Tuesday, September 8, 2009

Sub Vector Design Talk from the Man (Parmenter)

So, here's the ingredients for what I call a SUB-Vector:

*The planshape is more or less the same template as my original conventional Stubb-Vector line (dating from 1991) of high-performance 'hybrid' surfboards. This is comprised of a very balanced outline curve and a modernised version of a Michael Petersen-type Queensland point break stubby a'la "Morning of the Earth".

*The decks are concaved from rail to rail, and blend into twin tail footwells. Lower CG, more ergonomic and comfortable when standing, and gives the below rail profile; also, the footwells lessen tail volume and give enhance traction and comfort in high-G turns.

*To complement the scooped deck, the rails are all angular boxy rails along the lines of the old Brewer guns of the `70s. This provides a very crisp and sexy deckline from nose to tail, and the rail shape gives volume (and thus stability) when lying horizontal but grants a lesser profile and more penetration, more of a cutting rail, when laid over in a turn. The thickest part of this SUB-Vector design are the two rail extremities, thus making this design a sort of twin hull when it comes to stability------and combined with the planshape help keep the board from yawing when paddled hard on one side.

*Hard, tucked-under edges with a comparatively smaller radius that typical tanker or SUP knock-offs. This gives crisp handling and enhanced planing at lower speeds encountered in smaller or slower waves. Also helps pull the useable hull width to a maximum. There is some disagreement about hard edges versus soft in the surfing world, but all the fastest surfers and my personal favorites (MR, Fitzy, Reno, Lynchy, etc), all favor hard, crisp edges on their boards. All surfers who claim hard rails spin out are making the mistake of being too weak or unskilled to properly set the rails into the water and gain the ensuing holding power.

*Flat bottom rail to rail, and through to the entry and nose portion. Again, all about quick planing and fusing control harmony into the design. Flat bottoms feeding into harder rail edges and crisp vee panels are the least tempermental of all designs, and react the quickest from rail to rail. This is from the Brewer school and will never be outmoded. The 'exhaust' of water entering and then exiting the hull cannot be exceeded by any other planing hull shape.
*Scooped out inverted vee. This offers both the benefits of traditional flat vee panels with the added leverage of light concaves; the concaves also cut through the tail rocker curve and offer the water flow a straighter, more drag-free passage off the tail.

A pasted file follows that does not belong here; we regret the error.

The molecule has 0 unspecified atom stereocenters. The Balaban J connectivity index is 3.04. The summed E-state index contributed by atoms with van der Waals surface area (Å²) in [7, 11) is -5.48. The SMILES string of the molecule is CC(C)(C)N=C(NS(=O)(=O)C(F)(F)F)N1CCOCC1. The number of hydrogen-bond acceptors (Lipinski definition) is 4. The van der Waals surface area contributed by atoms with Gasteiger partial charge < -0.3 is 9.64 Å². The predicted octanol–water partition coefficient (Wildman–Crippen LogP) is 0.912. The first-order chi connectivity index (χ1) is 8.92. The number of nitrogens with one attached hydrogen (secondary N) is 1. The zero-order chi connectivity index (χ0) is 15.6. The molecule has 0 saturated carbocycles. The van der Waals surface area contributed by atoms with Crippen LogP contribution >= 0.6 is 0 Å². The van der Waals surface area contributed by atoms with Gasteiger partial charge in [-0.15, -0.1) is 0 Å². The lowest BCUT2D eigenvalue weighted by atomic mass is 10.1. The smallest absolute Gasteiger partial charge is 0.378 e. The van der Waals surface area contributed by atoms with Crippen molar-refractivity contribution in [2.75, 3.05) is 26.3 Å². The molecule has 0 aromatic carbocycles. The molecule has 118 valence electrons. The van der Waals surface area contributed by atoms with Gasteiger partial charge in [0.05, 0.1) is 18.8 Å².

*The only thing the two newer models have that the 9'3" does not is the increased bottom rocker. This had to be curtailed in the 9'3" as it would have cut off a good amount of entry level suers who found it accessible.

So, what we have now is a range of boards bearing the same collection of components. The only difference is the lengths and volumes of each. Confusion has arisen only because the volume original 9'3" was tailored to bigger surfers, as sort of a gateway short SUP; thus, people think ithe SUB-Vector is just an oversized board. But my rationale is this: As a design, the 9'3" SUB-Vector was so short that it had to be bulked up. It has baby fat. As the line climbs up into the 9'6" and 10'0" range they lean out and rocker up and become more versatile.

The new models are emphatically NOT just for me and Brian and Todd------they are meant for the widest possible intermediate/advanced demographic that is looking for Level II of their SUP journey.Think Bruce raymond and guys like that. 160-lb guys will rip on them becasue they are so refined, but the volume and width and rail profiles will accomodate surfers up to 220+ lbs of intermediate ability. Because they are around 29" wide and 4" thick they will work for a much wider range of abilities than our other boards in the size range to date. However, because the boards are composed of so many potent features, they will be rippable for even us guys. These are the best boards I have shaped, bar none.

So, the Sub Vector line is not a fat boy's board just beccause the 9'3" was over-volumed: It is a series of highly-tuned SUP surfboards each bearing the same collection of unique-to-the-field components.


curtis said...


do you have any Idea what is the cost to ship the batwing to LA? My friend just asked

Where did you find the write up on the SV's?



NC Paddle Surfer said...

Shipping is in the $150-$175 range.

Have her write me direct if she gets serious.

The write up is from a message Dave wrote to Boardworks employees.

Niya said...

Great blog!!!

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